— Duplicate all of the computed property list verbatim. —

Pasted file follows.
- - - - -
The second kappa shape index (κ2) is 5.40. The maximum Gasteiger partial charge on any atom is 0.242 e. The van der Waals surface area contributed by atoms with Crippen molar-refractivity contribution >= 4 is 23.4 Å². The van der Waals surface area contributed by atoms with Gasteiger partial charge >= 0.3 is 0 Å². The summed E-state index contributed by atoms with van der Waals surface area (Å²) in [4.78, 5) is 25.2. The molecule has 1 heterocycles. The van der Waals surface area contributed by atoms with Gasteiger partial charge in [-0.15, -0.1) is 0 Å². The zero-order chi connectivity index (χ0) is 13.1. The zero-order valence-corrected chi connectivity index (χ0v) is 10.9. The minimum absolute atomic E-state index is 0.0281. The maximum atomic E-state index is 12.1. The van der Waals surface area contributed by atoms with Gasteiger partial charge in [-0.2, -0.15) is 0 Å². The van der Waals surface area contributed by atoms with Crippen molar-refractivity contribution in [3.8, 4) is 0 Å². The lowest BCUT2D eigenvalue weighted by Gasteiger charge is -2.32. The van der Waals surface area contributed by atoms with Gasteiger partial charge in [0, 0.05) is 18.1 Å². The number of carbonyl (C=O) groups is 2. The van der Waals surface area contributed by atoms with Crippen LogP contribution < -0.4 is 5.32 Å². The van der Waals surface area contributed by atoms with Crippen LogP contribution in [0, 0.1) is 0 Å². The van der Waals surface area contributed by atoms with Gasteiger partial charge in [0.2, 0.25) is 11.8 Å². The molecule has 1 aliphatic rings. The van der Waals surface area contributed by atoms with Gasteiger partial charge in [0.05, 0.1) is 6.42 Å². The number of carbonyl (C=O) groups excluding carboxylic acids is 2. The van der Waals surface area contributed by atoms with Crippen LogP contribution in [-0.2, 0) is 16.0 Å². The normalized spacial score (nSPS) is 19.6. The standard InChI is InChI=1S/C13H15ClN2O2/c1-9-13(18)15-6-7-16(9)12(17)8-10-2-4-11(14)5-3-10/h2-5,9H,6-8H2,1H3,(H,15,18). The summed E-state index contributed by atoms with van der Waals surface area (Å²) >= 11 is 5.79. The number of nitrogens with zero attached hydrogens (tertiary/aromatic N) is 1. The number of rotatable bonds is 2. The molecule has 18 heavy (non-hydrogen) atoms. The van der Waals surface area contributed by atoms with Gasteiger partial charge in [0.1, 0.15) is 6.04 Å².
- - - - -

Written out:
The second kappa shape index (κ2) is 5.40. The maximum Gasteiger partial charge on any atom is 0.242 e. The van der Waals surface area contributed by atoms with Crippen molar-refractivity contribution >= 4 is 23.4 Å². The van der Waals surface area contributed by atoms with Gasteiger partial charge >= 0.3 is 0 Å². The summed E-state index contributed by atoms with van der Waals surface area (Å²) in [4.78, 5) is 25.2. The molecule has 1 heterocycles. The van der Waals surface area contributed by atoms with Gasteiger partial charge in [-0.15, -0.1) is 0 Å². The zero-order chi connectivity index (χ0) is 13.1. The zero-order valence-corrected chi connectivity index (χ0v) is 10.9. The minimum absolute atomic E-state index is 0.0281. The maximum atomic E-state index is 12.1. The van der Waals surface area contributed by atoms with Gasteiger partial charge in [-0.2, -0.15) is 0 Å². The van der Waals surface area contributed by atoms with Crippen molar-refractivity contribution in [3.8, 4) is 0 Å². The lowest BCUT2D eigenvalue weighted by Gasteiger charge is -2.32. The van der Waals surface area contributed by atoms with Gasteiger partial charge in [0, 0.05) is 18.1 Å². The number of carbonyl (C=O) groups is 2. The van der Waals surface area contributed by atoms with Crippen LogP contribution < -0.4 is 5.32 Å². The van der Waals surface area contributed by atoms with Crippen LogP contribution in [0, 0.1) is 0 Å². The van der Waals surface area contributed by atoms with Gasteiger partial charge in [0.2, 0.25) is 11.8 Å². The molecule has 1 aliphatic rings. The van der Waals surface area contributed by atoms with Gasteiger partial charge in [0.05, 0.1) is 6.42 Å². The number of carbonyl (C=O) groups excluding carboxylic acids is 2. The van der Waals surface area contributed by atoms with Crippen LogP contribution in [-0.2, 0) is 16.0 Å². The normalized spacial score (nSPS) is 19.6. The standard InChI is InChI=1S/C13H15ClN2O2/c1-9-13(18)15-6-7-16(9)12(17)8-10-2-4-11(14)5-3-10/h2-5,9H,6-8H2,1H3,(H,15,18). The summed E-state index contributed by atoms with van der Waals surface area (Å²) >= 11 is 5.79. The number of nitrogens with zero attached hydrogens (tertiary/aromatic N) is 1. The number of rotatable bonds is 2. The molecule has 18 heavy (non-hydrogen) atoms. The van der Waals surface area contributed by atoms with Gasteiger partial charge in [0.1, 0.15) is 6.04 Å².